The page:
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* Currently no vaccine for expanding mosquito-borne disease
* 56 pct efficacy hides mixed picture by virus strain
* Vaccine poor at protecting young children, most at risk
* Likely to serve endemic countries more than travellers
By Natalie Huet
PARIS, July 11 The first vaccine against dengue
fever, from France's Sanofi, provided moderate
protection in a large clinical study, but questions remain as to
how well it can help fight the world's fastest-growing tropical
The late-stage trial involved 10,275 healthy children aged
2-14 across five countries in Asia, a region that accounts for
over two-thirds of the mosquito-borne disease's global burden.
Sanofi had already disclosed in April that its vaccine
reduced the incidence of dengue fever by 56 percent in the Asian
study, without giving details. The full findings were published
online on Friday in The Lancet medical journal.
The study found the vaccine was safe and reduced the most
serious cases of haemorrhagic fever by nearly 90 percent. But it
offered poor protection to young children - who are most at risk
from dengue - and proved notably inefficient in tackling one of
the viral disease's four strains.
The results suggest the new vaccine acts best as an immune
booster for patients with some previous exposure, and therefore
may be most useful in tropical regions where dengue is common,
rather than as a vaccination for travellers.
Since there is no vaccine now, that could still make it an
important weapon in the fight against dengue.
"In view of the high disease burden in endemic countries...
this vaccine candidate, despite moderate overall efficacy, could
have a substantial effect on public health," the scientists
behind the study wrote.
The study was led by Maria Rosario Capeding from the
Research Institute for Tropical Medicine in the Philippines, and
funded by Sanofi.
Nearly half the world's population is at risk of contracting
dengue fever - also known as "breakbone fever" because of the
severe pain it can cause. The disease infects some 100 million
people each year, according to the World Health Organization,
and some experts put the number at triple that level.
Most patients survive dengue but it kills an estimated
20,000 people each year, many of them children, and causes one
hospitalisation every minute around the globe.
Sanofi has invested over 1.3 billion euros ($1.77 billion)
in the past 20 years in developing the vaccine, which is several
years ahead of potential competitors, and has built a dedicated
factory near Lyon in southern France with capacity to produce
100 million doses a year.
The company plans to establish a separate division within
its vaccines business to manage the rollout of the new product.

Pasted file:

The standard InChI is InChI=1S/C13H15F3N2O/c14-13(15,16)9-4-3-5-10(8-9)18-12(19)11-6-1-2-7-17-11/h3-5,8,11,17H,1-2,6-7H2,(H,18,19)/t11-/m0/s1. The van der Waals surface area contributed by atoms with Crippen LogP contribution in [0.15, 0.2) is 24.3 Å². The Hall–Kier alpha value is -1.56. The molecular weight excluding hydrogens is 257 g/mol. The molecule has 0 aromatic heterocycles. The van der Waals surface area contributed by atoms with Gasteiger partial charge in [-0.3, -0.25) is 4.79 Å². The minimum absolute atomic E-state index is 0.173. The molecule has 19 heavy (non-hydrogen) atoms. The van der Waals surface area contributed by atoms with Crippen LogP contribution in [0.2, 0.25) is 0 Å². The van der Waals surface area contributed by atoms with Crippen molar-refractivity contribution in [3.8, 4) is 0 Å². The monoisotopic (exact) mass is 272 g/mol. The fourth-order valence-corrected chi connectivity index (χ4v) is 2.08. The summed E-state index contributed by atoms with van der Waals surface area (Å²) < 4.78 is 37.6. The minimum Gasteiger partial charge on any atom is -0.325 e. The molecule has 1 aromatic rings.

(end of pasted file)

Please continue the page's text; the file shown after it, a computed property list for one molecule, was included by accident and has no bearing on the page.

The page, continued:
Some analysts believe the three-dose vaccine could sell 1
billion euros a year, significantly boosting Sanofi's vaccines
business, which generated sales of 3.7 billion euros in 2013.
But there are many uncertainties about commercial prospects
- including whether three shots of what is likely to be a pricey
vaccine are really needed, since one of the findings from the
latest study was that efficacy after at least one dose was
almost as high as after three doses.
Sanofi is still testing its vaccine in 20,000 children in
Latin America and Guillaume Leroy, head of its dengue vaccine
programme, said it would await the results of that final study -
due by the year-end - before seeking regulatory approval in
endemic countries next year.
Coming up with a vaccine that can protect against the
disease has puzzled scientists for over 70 years, since the
movement of troops during World War II helped dengue spread
across the Pacific and become a worldwide pandemic.
In the Asian study, the vaccine provided only 35 percent
protection against serotype 2.
A 2012 study in Thailand had already shown that the vaccine
was unable to tame serotype 2, which happened to be most
prevalent at the time of the study. This time, serotype 2 was
less prevalent among patients, drawing the vaccine's overall
efficacy rate higher.
Annelies Wilder-Smith of Singapore's Nanyang Technological
University, who wrote a commentary accompanying the Lancet
study, said its failure in serotype 2 was "an enigma".
Questions remain as to what the threshold of dengue
incidence might be for countries to decide that it is worth
launching costly vaccination programmes, she noted.
Difficulties in developing a dengue vaccine echo similar
problems that GlaxoSmithKline has had in developing the
first vaccine for malaria, which also did not perform as
strongly in clinical trials as initially hoped.
($1 = 0.7331 Euros)
(Additional reporting by Ben Hirschler in London, editing by